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UK Grocery Prices Rising at Fastest Rate in Four Years

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UK Grocery Prices Rising at Fastest Rate in Four Years

UK Grocery Prices Rising at Fastest Rate in Four Years
November 17
09:16 2017

The latest grocery market share figures from Kantar Worldpanel, for the 12 weeks to 5 November 2017, show UK supermarket sales have increased in value by 3.2% year-on-year in the run up to Christmas.

Fraser McKevitt, head of retail and consumer insight at Kantar Worldpanel, explains: “Volume sales have increased by less than 1%, meaning it’s price rises keeping supermarket performance buoyant. Like-for-like grocery inflation now stands at 3.4% – its highest level since November 2013. With the average shop currently costing £18.26, consumers are now paying an extra 62 pence each time and over the course of a year it could add £143.70 to a typical family’s grocery bill.”

The Christmas season has begun in earnest for UK retailers, marked by a flurry of festive adverts in recent weeks, accompanied by inventive product tie ups as grocers look to capitalise on their chosen themes. Fraser McKevitt continues: “Consumers have already been digging deep in preparation for the holiday season, buying 10.1 million packs of traditional Christmas biscuits in October alone.

“Alcohol sales have ramped up too, increasing by 5.3% year on year as shoppers parted with an extra £142 million on their favourite tipples. The British public is only just getting started when it comes to Christmas shopping, and is expected to shell out a whopping £28.7 billion at the grocers in the final 12 weeks of 2017.”

Fraser McKevitt, head of retail and consumer insight at Kantar Worldpanel.

Lidl is Britain’s fastest growing supermarket for the fifth consecutive period, with sales up 15.1%. New store openings – and the opportunity they bring to attract new shoppers – have contributed to the impressive performance. Some 10.6 million households visited Lidl at least once during the past three months, boosting the grocer’s market share by 0.5 percentage points to 5.1%. Sales at Aldi – which attracted 11.9 million households during the same period – increased by 13.1%, advancing the retailer’s market share to 6.7%.

Meanwhile Sainsbury’s grew sales by 2.6%, attracting an additional 364,000 shoppers to become the fastest growing among the big four for the first time since April 2016. Fraser McKevitt explains: “Brands were the fastest-selling products at Sainsbury’s during the past 12 weeks – particularly in soft drinks and dairy – flying in the face of the market’s focus on own-label lines. The grocer’s strongest growth came from both its Local convenience stores and online sales. Despite a positive quarter, Sainsbury’s market share fell back by 0.1 percentage points year on year to stand at 16.2%.”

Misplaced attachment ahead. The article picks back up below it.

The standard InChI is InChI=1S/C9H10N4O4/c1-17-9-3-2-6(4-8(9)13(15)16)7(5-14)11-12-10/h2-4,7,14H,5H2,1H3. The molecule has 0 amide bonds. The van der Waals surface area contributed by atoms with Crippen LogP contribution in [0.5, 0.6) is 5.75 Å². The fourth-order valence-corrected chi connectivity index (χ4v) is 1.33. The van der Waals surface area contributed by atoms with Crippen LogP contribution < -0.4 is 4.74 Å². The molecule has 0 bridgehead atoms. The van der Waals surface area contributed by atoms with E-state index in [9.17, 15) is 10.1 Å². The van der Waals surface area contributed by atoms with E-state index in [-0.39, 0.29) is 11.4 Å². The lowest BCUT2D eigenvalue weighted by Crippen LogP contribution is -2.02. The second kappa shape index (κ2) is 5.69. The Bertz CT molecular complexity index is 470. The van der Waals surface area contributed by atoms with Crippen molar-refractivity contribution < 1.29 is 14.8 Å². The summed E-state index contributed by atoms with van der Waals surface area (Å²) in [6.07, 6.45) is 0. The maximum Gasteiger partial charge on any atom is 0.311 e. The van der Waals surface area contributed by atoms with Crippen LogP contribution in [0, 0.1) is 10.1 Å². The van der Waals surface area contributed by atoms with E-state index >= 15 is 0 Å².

Tesco welcomed 76% of British households during the past 12 weeks, growing sales by 2.3% as its market share dipped to 28.0%: down 0.2 percentage points on last year. Morrisons saw sales increase by 2.1%, accompanied by a marginal fall in share – from 10.5% last year to 10.4% during the latest quarter.

Fraser McKevitt continues: “Asda has enjoyed its eighth consecutive period of growth – the longest run of sales increases the retailer has seen since March 2014. Both cheaper and more premium own label lines delivered an impressive performance to help increase overall sales by 1.5% year on year. Asda’s budget Farm Stores range grew by 88%, while sales of its Extra Special line were up 22%. The grocer will be looking to build on this growth over Christmas and well into the new year.”

Sales at Iceland increased by 1.1%, with share falling slightly to 2.0% – down from 2.1% last year. Nearly half of the retailer’s growth came from categories outside its core frozen ranges, such as alcohol, which grew by 23% thanks to increased listings of wine, lager and cider.

Fraser McKevitt continues: “Amid news that Nisa’s shareholders have backed Co-op’s takeover of the group, there is plenty of room for growth: convenience stores in all their forms currently account for 12.1% of grocery sales. Nearly 60% of UK households currently visit this type of retailer, spending £3.2 billion in smaller stores during the past 12 weeks. Co-op is already the nation’s most frequently visited grocer – shoppers pop in almost twice a week on average – despite having seen sales fall by 1.5% compared to the same period last year.”

Waitrose held market share steady year on year at 5.3%, seeing sales growth across the board: from convenience stores, larger supermarkets and online. Internet specialist Ocado increased sales by 6.8%, growing ahead of the overall online grocery market.

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